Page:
What Is Old-Fashioned Loaf Luncheon Meat?

Malcolm Tatum
Malcolm Tatum

An old-fashioned loaf of luncheon meat is a pork and beef blend that is seasoned with a select group of herbs and spices. The final product is formed into a shape that is similar to a loaf of bread, then smoked to allow the flavors to mingle. Still produced today, loaves of luncheon meat can be purchased at delicatessens and many supermarkets that carry a wide range of cold cuts. The loaf can be purchased whole, or sliced according to specifications. Thin slices of the old-fashioned loaf work well as cold cuts, while thicker slices may be cut into sections for use as an ingredient in stir-fry dishes or other hot recipes.


While the traditional blend of meat includes only pork and beef, an old-fashioned loaf today may also include turkey and chicken that has been artificially flavored to approximate the taste of ham. This approach can help to cut the amount of carbohydrates and cholesterol that is contained in the original recipe, while still preserving the somewhat coarse texture of the product. Since the old-fashioned loaf is fully cooked, it is possible to slice the meat for use in sandwiches. The sliced luncheon meat works very well in both hot and cold sandwiches.

Typically, the loaf is smoked as part of the preparation process. Hardwoods are the preferred fuel for smoking, since the wood helps to give the finished product a flavor that is unique among lunch meats. The amount of time spent smoking the old-fashioned load will vary, depending on the exact recipe used and the size of the loaf.

Known in some parts of the world as a Dutch loaf, the exact origins of the old-fashioned loaf are disputed. While some sources place the first pork and beef combination being served in the Netherlands, other traditions identify the United Kingdom or Germany is the country of origin. Regardless of the history behind this unique lunch meat, the old-fashioned loaf is now widely available around the world.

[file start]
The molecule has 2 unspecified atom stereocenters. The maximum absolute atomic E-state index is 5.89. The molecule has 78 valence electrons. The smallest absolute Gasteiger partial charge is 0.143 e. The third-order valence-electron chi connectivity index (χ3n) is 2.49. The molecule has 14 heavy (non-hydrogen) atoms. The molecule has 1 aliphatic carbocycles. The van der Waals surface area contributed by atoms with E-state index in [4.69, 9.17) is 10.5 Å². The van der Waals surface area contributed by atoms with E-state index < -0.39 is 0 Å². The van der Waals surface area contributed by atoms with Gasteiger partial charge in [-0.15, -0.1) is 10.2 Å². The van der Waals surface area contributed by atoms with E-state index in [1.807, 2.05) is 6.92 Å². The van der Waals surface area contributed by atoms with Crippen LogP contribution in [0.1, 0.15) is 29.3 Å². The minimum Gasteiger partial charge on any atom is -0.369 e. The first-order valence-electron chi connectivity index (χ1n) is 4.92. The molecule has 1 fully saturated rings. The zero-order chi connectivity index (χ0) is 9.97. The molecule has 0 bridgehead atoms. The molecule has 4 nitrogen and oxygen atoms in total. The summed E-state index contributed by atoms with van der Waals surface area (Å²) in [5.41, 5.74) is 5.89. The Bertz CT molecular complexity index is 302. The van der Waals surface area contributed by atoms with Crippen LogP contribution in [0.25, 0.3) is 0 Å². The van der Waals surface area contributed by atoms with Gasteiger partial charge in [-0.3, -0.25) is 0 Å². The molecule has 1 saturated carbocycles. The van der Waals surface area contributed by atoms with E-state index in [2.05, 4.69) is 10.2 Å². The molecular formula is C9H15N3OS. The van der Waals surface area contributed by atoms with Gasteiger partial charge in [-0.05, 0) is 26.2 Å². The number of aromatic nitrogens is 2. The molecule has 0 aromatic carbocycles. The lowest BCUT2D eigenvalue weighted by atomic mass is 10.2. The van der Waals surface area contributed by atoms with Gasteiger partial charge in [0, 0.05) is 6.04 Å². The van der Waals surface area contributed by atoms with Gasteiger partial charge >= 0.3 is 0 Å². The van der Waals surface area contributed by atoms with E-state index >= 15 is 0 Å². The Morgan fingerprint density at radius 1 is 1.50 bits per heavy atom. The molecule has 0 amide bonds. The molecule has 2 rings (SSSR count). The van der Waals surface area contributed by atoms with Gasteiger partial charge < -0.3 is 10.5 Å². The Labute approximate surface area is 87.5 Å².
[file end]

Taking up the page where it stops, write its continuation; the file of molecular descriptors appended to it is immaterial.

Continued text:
Malcolm Tatum
Malcolm Tatum

After many years in the teleconferencing industry, Michael decided to embrace his passion for trivia, research, and writing by becoming a full-time freelance writer. Since then, he has contributed articles to a variety of print and online publications, including wiseGEEK, and his work has also appeared in poetry collections, devotional anthologies, and several newspapers. Malcolm’s other interests include collecting vinyl records, minor league baseball, and cycling.

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Discussion Comments


I have been looking for olive loaf and pickle/pimento loaf for years now and can't find it anywhere. It used to be available in every grocery store that had a deli counter. Have no idea what the heck happened.


In Montana, they used to sell this regularly at Wal-Mart up until a few years ago. Now I can't find it anywhere. Real shame since it's such good stuff.


My question also, found it at the H.E.B. store in New Braunfels, Tx. Wish I had bought a case of it and froze it to bring it back. I cannot find this item in NM.


I'm sitting here at 2:00 am chowing down on dutch loaf. We get ours from the deli or the Amish salvage store deli. Sounds funny typing that, but it's not really salvaged deli meats. Just wish they made dutch loaf with a thick rind like liver cheese. Yum!


Why can't I get old fashioned loaf here in Decatur, Al?


This loaf luncheon meat sounds very similar to luncheon meats that I have had like pickle loaf, pimento loaf, and macaroni and cheese loaf. It is similar to bologna with different ingredients mixed in. I don't know how much I would enjoy these now, but I used to love them as a kid.


@ Anon87460- I would recommend looking for an old fashioned deli. Something along the lines of a New York style deli, or a place that makes its own sausages and loaves. I have had cold cut sandwiches on the east coast that had Dutch loaf in it. Tasty stuff, but it can be hard to find.


Where in Las Vegas can a person purchase a lunch meat known as "old fashioned loaf" or "dutch loaf".

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